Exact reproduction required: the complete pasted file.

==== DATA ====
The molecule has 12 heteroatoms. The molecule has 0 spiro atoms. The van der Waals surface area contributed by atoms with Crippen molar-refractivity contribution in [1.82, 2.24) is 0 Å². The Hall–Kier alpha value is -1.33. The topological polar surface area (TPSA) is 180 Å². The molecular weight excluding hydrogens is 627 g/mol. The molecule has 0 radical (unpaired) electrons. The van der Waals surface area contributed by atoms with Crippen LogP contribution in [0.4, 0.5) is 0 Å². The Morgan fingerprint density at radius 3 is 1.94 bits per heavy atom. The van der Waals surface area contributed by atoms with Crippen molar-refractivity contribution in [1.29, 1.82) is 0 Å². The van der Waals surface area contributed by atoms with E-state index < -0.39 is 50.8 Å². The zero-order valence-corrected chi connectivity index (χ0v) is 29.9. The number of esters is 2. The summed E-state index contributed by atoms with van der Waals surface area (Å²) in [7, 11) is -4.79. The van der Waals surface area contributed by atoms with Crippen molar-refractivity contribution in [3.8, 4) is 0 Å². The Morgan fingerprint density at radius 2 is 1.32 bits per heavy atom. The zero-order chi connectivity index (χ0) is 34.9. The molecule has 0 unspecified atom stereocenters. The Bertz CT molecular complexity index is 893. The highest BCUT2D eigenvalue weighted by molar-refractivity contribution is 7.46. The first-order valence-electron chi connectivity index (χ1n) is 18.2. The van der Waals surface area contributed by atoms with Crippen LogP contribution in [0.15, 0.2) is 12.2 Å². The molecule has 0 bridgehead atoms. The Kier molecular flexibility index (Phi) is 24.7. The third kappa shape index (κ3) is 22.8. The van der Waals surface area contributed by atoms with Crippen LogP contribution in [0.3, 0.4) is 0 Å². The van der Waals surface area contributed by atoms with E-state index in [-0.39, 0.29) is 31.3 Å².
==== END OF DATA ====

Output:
The molecule has 12 heteroatoms. The molecule has 0 spiro atoms. The van der Waals surface area contributed by atoms with Crippen molar-refractivity contribution in [1.82, 2.24) is 0 Å². The Hall–Kier alpha value is -1.33. The topological polar surface area (TPSA) is 180 Å². The molecular weight excluding hydrogens is 627 g/mol. The molecule has 0 radical (unpaired) electrons. The van der Waals surface area contributed by atoms with Crippen LogP contribution in [0.4, 0.5) is 0 Å². The Morgan fingerprint density at radius 3 is 1.94 bits per heavy atom. The van der Waals surface area contributed by atoms with Crippen molar-refractivity contribution in [1.29, 1.82) is 0 Å². The van der Waals surface area contributed by atoms with E-state index < -0.39 is 50.8 Å². The zero-order valence-corrected chi connectivity index (χ0v) is 29.9. The number of esters is 2. The summed E-state index contributed by atoms with van der Waals surface area (Å²) in [7, 11) is -4.79. The van der Waals surface area contributed by atoms with Crippen molar-refractivity contribution in [3.8, 4) is 0 Å². The Morgan fingerprint density at radius 2 is 1.32 bits per heavy atom. The zero-order chi connectivity index (χ0) is 34.9. The molecule has 0 unspecified atom stereocenters. The Bertz CT molecular complexity index is 893. The highest BCUT2D eigenvalue weighted by molar-refractivity contribution is 7.46. The first-order valence-electron chi connectivity index (χ1n) is 18.2. The van der Waals surface area contributed by atoms with Crippen LogP contribution in [0.15, 0.2) is 12.2 Å². The molecule has 0 bridgehead atoms. The Kier molecular flexibility index (Phi) is 24.7. The third kappa shape index (κ3) is 22.8. The van der Waals surface area contributed by atoms with Crippen LogP contribution in [0.3, 0.4) is 0 Å². The van der Waals surface area contributed by atoms with E-state index in [-0.39, 0.29) is 31.3 Å².